RAJAS OF THE PUNJAB, by Sir Lepel H. Griffin, first published in 1870 and reprinted in 1970 by the Languages Department, Punjab, Paṭiālā, contains accounts of the principal Sikh princely states in the Punjab and of their political relations with the paramount power. The author admits that the title of the work is open to objection because of the omission from it of some of the important chiefs of the Punjab such as those of Kashmīr and Bahāwalpur. The work is based mainly on the official records and papers of Delhi, Ambālā and Ludhiāṇā political agencies as well as on the despatches of Malcolm, Ochterlony, Matcalfe, Murray, Wade, Macnaghten and Prinsep, and official correspondence emanating from Fort William, Calcutta, with regard to the relations of the British government with the protected states. The book is divided into eight chapters, each dealing with an individual Sikh state. The book opens with the history of the Paṭiālā state, the largest in the Mālvā region. Its founder, Ālā Siṅgh (1691-1765) became as a result of his conquests "the most distinguished" among the Sikh chiefs of his day in that region. He allied himself with the dal Khālsā to take possession of the Sirhind subdivision. He made Paṭiālā his capital in 1752. In 1761 he was invested by Ahmad Shāh Durrānī with the title of Rājā. Griffin considers him a. "gallant and at the same time prudent" leader of men who "laid strongly the foundations of the most important of the cis-Sutlej states." His successor Amar Siṅgh (1748 1782) as the strong man of Paṭiālā, Griffin being of the view that had he lived longer or had he been succeeded by a ruler as capable as he was, "the cis-Sutlej states might have been welded into one kingdom and their independence might have been preserved, both against the Lahore monarchy on the one hand and the British Government on the other." A notable feature in the history of the family was the emergence of women of extraordinary courage and political wisdom at periods of crisis. One of them was Rāṇī Rājīnder Kāur, grand-daughter of Ālā Siṅgh, whom Griffin descibes as "one of the most remarkable women of her age, possessing all the virtues which men pretend as their own." In 1785 she marched on Paṭiālā from Phagwārā where she had been and reinstated Nānū Mall as Dīwān. She formed a coalition of the leading Sikh Sardārs against Dhārā Rāo, the Marāṭhā invader. In 1790 when the Marāṭhā force commanded by Rāne Khān Dādājī and 'Alī Bahādar Peshwā knocked at the gates of Paṭiālā, she made a journey to Mathurā to settle the matter with Māhādjī Scindīā, vice-regent of the Mughal empire. Sāhib Kaur, daughter of Rājā Amar Siṅgh, was another prominent name in the Paṭiālā annals. In 1791, she became the chief minister of Paṭiālā at the young age of eighteen. In1795,when the cis-Sutlej region was invaded by Nānā Rāo Marāṭhā, she, gathering round her the forces of Jīnd, Kalsīā, Thānesar and Bhadauṛ in addition to those of Paṭiālā, defeated him at Mardānpur on the banks of the River Ghaggar near Ambālā. Rāṇī Ās Kaur, the wife of Rājā Sāhib Siṅgh of Paṭiālā, was a woman of great ability and her wise administration of the Paṭiālā state during her husband's reign and during the minority of her son, won the admiration of the neighbouring states, and was warmly praised by the British Government.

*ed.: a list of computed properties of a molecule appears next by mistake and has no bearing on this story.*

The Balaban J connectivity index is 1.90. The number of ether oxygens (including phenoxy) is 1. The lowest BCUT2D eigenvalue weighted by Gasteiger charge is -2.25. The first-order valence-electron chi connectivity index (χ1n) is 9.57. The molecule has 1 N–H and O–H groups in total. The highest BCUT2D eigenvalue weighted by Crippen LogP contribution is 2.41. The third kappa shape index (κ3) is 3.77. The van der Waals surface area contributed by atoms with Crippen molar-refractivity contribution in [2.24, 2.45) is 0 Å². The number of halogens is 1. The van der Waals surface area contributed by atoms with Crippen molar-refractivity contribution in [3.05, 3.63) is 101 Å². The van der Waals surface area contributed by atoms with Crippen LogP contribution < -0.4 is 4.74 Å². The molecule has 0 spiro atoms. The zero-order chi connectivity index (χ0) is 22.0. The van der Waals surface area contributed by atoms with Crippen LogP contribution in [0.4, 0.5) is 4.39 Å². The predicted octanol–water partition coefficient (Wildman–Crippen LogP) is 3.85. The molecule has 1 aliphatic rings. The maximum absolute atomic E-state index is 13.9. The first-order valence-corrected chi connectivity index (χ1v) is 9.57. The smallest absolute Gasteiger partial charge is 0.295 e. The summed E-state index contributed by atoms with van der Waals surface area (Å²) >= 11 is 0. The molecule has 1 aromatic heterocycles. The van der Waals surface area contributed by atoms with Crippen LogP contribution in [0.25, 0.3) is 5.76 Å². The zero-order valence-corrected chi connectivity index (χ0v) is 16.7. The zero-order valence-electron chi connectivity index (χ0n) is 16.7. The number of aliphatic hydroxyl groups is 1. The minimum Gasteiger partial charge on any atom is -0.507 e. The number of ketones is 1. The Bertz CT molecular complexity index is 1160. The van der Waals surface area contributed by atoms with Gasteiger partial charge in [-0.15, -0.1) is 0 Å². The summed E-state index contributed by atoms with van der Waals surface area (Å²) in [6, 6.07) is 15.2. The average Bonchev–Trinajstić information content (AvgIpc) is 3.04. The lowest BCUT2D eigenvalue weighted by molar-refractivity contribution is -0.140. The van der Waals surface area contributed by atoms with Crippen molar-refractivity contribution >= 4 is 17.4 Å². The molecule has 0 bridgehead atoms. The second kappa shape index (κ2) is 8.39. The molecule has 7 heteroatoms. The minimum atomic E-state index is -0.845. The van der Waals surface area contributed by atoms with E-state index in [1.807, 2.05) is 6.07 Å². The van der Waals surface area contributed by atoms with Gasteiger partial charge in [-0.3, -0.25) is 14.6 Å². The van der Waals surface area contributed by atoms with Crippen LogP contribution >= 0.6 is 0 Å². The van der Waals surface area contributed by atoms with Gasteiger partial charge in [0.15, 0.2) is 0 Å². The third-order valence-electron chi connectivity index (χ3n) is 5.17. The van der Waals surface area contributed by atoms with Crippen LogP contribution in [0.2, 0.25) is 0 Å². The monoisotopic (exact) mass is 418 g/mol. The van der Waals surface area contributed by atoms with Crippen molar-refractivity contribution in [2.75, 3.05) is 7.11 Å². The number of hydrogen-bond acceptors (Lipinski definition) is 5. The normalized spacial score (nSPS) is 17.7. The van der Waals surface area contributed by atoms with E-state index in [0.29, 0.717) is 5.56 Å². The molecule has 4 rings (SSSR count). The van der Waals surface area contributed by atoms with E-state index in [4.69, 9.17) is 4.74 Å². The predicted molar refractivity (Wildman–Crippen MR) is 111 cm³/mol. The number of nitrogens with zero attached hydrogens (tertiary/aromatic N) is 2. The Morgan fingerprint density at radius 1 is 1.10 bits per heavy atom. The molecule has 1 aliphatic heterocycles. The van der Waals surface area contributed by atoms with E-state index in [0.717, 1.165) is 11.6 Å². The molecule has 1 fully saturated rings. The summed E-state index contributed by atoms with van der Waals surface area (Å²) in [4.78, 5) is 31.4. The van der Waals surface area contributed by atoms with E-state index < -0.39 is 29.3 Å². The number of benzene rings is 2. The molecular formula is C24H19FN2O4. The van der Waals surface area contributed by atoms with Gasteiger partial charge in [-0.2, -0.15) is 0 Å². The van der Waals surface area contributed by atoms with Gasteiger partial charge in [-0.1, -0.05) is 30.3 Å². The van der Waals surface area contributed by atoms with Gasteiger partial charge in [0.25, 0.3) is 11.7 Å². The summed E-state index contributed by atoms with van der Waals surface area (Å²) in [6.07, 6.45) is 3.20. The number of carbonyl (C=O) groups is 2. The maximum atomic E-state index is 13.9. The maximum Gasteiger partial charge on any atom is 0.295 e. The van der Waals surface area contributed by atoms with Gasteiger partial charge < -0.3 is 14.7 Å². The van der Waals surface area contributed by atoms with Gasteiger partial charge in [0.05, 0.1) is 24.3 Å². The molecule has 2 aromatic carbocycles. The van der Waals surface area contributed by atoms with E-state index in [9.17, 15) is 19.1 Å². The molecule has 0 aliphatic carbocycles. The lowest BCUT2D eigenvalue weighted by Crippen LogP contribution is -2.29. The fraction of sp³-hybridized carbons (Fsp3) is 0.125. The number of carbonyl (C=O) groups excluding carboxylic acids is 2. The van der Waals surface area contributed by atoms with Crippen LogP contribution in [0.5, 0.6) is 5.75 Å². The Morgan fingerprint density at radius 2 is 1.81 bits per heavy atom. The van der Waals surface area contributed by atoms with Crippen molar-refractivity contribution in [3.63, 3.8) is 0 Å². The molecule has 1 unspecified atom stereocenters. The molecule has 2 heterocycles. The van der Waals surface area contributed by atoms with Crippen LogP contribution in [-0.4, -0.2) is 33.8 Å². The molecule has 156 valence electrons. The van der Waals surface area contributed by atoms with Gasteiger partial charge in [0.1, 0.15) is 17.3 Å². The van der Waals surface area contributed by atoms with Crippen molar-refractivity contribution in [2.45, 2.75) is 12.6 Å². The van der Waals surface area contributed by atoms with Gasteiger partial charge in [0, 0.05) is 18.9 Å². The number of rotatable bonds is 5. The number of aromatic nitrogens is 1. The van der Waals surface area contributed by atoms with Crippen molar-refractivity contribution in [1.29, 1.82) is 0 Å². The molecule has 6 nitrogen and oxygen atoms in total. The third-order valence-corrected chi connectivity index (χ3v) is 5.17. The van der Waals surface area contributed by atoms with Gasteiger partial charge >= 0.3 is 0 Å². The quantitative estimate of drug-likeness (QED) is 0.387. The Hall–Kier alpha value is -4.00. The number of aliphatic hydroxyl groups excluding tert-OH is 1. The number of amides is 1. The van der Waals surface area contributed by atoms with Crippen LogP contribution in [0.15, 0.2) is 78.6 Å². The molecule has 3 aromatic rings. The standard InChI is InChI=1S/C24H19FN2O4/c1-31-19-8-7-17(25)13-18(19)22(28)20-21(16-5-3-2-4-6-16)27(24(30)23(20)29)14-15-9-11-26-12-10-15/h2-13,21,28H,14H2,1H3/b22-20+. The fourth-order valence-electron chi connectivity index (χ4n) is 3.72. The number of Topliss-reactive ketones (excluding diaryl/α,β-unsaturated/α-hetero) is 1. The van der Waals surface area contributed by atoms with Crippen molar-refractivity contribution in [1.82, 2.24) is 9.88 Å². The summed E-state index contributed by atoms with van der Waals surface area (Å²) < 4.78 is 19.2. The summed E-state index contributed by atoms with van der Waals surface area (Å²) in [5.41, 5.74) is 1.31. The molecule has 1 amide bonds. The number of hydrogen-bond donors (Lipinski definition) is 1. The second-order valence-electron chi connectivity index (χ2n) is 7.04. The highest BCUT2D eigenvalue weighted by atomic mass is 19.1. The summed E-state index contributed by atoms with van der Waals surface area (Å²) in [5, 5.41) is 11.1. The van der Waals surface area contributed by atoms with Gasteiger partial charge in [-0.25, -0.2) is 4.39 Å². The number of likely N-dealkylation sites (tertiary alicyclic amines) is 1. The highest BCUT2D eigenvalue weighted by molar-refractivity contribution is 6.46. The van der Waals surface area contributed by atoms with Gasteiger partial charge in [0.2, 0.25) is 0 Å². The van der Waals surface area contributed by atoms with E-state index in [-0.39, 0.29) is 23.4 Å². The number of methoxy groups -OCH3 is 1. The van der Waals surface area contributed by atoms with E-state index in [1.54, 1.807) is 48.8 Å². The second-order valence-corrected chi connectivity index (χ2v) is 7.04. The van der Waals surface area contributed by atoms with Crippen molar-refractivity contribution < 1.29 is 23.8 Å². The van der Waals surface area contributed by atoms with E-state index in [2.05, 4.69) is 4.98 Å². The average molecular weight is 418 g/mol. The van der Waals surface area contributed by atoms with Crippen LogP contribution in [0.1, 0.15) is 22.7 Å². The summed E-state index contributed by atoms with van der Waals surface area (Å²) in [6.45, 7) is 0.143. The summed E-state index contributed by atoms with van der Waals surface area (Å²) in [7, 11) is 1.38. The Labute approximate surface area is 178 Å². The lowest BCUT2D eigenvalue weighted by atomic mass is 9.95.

Rājā Hamīr Siṅgh, the builder of Nābhā state, and his wife, Desū, have received tribute from the author. He calls Hamīr Siṅgh "a brave and energetic chief," and has all praise for Desū who fought bravely against Gajpat Siṅgh of Jīnd who had taken her husband prisoner by treachery and attacked Saṅgrūr. Griffin agrees with Sir David Ochterlony's assessment of Jasvant Siṅgh, son of Hamīr Siṅgh, whom he called "one of the principal Sirdars under our protection, and by far superior in manner, management, and understanding to any of them I have yet seen." He also refers to the continuous hostility between the states of Nābhā and Paṭiālā.
Gajpat Siṅgh, the founder of the Jīnd State, was on friendly terms with Paṭiālā, but an enemy of Nābhā. His daughter, Rāj Kaur, was the mother of Mahārājā Raṇjīt Siṅgh. The chiefs of Bhadauṛ, who trace their ancestry to Chaudharī Dunnā, also belonged to the Phūlkīāṅ stock. The most famous chief of Bhadaur was Gauhar Siṅgh. The village bards used to sing ballads in praise of his martial skill, his victories and his charity to the poor.
Jassā Siṅgh Āhlūvālīā, the founder of the Kapūrthalā state, was the leader of the Dal Khālsā and had fought many battles against the Mughals and the Durrānīs. His grandson, Fateh Siṅgh, gave full support to Mahārājā Raṇjīt Siṅgh in war as well as in diplomacy. He was the architect of the Tripartite treaty of 1805 between the British, Raṇjīt Siṅgh and Jasvant Rāo Holkar.
The ancestors of the rulers of Farīdkoṭ had their seat initially at Koṭ Kapūrā. Hamīr Siṅgh made Farīdkoṭ his headquarters. Mahārājā Raṇjīt Siṅgh's general, Muhkam Chand, seized Farīdkoṭ, but it was restored to the family after the Anglo-Sikh treaty of 1809.
Maṇḍī, one of the Kāṅgrā hill states, first became tributary to Mahārājā Raṇjīt Siṅgh, but later on accepted British paramountcy.
The minor Phūlkīāṅ families of Baḍrukhāṅ, Diālpurā, Jiūndāṅ, Koṭ Dunnā, Lauḍhgharīā, Malaud and Rāmpuriā are touched upon in passing.
B. J. Hasrat